Donna Hamilton, "Another Look at Anthony Munday," argued that Munday was a Catholic loyalist, as reflected in his translation of romances. Censors were often worried about such romances, which evoked a universal world Christianity, an internationalism, that went against the grain of Protestant nation-hood. "Palmeron of England" for example describes Ferdinand turning to larger Christian community for help; the rescue of Ireland from cruel giant by knight opposes Spenser's arguing for the English oppression of Ireland; Catholic Christianity defeats the Turks
Nova Myhill on Dekker and Massinger's "The Virgin Martyr" that both Protestant or Catholic readings could applied to the martyred Dorothea, her attendant angel, her contempt for idolatry, the saint who can resist state power. Thus in England the scaffold was an "unstable spectacle", depending on the audience's acceptance of one set of conventions, or the opposite.
The concluding panel noted how women's studies and Catholic studies are coming together in the study of recusant Catholic women: "the marginalized meet the marginalized."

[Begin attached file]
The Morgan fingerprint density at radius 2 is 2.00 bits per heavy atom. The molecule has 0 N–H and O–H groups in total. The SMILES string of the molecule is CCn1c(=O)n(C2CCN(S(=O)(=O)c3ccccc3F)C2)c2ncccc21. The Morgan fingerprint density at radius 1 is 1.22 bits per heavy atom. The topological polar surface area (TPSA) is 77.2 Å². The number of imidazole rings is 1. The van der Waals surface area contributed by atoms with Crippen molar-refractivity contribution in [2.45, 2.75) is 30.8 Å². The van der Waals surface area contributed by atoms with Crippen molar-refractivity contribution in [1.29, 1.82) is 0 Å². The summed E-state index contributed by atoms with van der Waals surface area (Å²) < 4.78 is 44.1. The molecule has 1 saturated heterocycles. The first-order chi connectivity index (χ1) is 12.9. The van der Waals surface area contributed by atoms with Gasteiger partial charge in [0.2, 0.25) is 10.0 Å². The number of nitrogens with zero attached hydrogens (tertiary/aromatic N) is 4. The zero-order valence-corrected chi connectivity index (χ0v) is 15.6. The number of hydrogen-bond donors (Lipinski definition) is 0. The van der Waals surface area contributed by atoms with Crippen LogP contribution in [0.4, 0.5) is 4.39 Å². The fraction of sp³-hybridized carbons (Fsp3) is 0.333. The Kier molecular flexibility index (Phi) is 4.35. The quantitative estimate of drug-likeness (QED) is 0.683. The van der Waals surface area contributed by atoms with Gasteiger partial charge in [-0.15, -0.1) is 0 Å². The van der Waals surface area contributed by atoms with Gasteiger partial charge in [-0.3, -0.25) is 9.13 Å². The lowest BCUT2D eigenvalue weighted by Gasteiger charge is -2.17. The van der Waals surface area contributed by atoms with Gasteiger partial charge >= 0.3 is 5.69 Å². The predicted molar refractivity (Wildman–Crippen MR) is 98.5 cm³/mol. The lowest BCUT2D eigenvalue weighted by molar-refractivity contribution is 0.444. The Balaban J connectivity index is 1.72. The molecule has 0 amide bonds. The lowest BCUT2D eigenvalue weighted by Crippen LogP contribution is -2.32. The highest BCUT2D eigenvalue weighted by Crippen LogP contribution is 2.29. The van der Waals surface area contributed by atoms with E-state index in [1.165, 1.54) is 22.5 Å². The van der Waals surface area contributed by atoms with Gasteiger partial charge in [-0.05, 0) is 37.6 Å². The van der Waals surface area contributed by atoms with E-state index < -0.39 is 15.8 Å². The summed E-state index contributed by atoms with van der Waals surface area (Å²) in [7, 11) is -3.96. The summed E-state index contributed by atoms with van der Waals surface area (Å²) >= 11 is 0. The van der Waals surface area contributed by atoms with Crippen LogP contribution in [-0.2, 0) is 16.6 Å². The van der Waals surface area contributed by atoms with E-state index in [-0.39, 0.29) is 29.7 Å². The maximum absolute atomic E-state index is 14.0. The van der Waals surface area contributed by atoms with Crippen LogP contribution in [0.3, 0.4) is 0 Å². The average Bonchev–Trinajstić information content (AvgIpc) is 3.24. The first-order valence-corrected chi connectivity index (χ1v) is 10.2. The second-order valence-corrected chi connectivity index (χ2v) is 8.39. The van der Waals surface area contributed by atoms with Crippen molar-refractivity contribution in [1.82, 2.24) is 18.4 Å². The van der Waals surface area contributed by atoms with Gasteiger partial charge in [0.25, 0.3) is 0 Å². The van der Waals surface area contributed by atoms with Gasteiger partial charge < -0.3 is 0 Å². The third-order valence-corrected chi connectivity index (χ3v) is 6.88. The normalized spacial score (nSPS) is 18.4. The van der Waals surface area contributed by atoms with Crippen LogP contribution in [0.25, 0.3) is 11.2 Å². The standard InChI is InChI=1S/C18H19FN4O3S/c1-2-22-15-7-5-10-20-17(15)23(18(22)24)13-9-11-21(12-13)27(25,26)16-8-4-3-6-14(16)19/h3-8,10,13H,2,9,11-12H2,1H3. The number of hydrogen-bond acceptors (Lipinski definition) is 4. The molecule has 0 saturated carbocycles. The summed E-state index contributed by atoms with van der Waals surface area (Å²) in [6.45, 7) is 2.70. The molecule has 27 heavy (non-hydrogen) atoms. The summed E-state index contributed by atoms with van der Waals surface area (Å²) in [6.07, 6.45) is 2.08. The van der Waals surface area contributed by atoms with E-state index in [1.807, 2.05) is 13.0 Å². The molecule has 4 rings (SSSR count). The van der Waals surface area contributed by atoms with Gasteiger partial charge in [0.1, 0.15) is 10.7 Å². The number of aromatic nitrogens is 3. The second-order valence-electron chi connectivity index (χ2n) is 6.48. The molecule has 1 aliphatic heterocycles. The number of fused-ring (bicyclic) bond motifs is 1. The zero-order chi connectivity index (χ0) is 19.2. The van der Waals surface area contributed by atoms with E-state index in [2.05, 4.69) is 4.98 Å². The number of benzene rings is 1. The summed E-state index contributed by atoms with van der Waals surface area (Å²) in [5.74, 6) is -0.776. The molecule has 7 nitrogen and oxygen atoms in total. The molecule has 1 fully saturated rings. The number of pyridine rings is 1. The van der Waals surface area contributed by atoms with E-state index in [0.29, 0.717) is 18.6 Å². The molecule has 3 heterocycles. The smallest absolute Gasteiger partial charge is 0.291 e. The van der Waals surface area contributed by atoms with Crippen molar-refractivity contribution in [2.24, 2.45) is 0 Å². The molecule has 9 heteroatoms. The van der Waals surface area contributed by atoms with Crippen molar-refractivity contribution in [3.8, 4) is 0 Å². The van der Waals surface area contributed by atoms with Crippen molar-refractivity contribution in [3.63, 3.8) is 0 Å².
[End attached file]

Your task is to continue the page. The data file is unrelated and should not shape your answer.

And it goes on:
These are only a few highlights. All the papers were very interesting, and included papers by Patricia Bruckmann, on the materiality of Catholic icons and blood pricked tapestries; Sophie Holroyd, on Helena Wintour's beautifully stitched Catholic vestments and their phoenix imagery; Colleen Seguin on family settings like cloisters; Kathleen Spinnenweber on the Catholic introduction of Teresa into Catholic culture, via Woodhead versus Stillingfleet; Caroline Hibbard on Henrietta Maria and how the Reformation restricted the freedom of governmental diplomacy; Heather Wolfe on Augustine Baker and his promotion of Benedictine spirituality; Jane Evenson on the complex relations of idolatry and Moslems, to Catholicism and Protestantism, variously allied, with Othello as key text; Rebecca Bailey on James Shirley; Holly Crawford on Alabaster's many turns and the mixture of personal and polemic in Catholic autobiography; Molly Murray also on Alabaster; Alice Dailey on Allen's "XII Reverend Priests" curiously de-politicized (Allen argued that the bloody questions created 'thought crimes'); Anne Myers on Gerard defending relics, which are security deposits left by the saints.
Again, these highlights, are drastically condensed and I fear distorted. So make corrections.
Religion and the Arts
November 12, 2002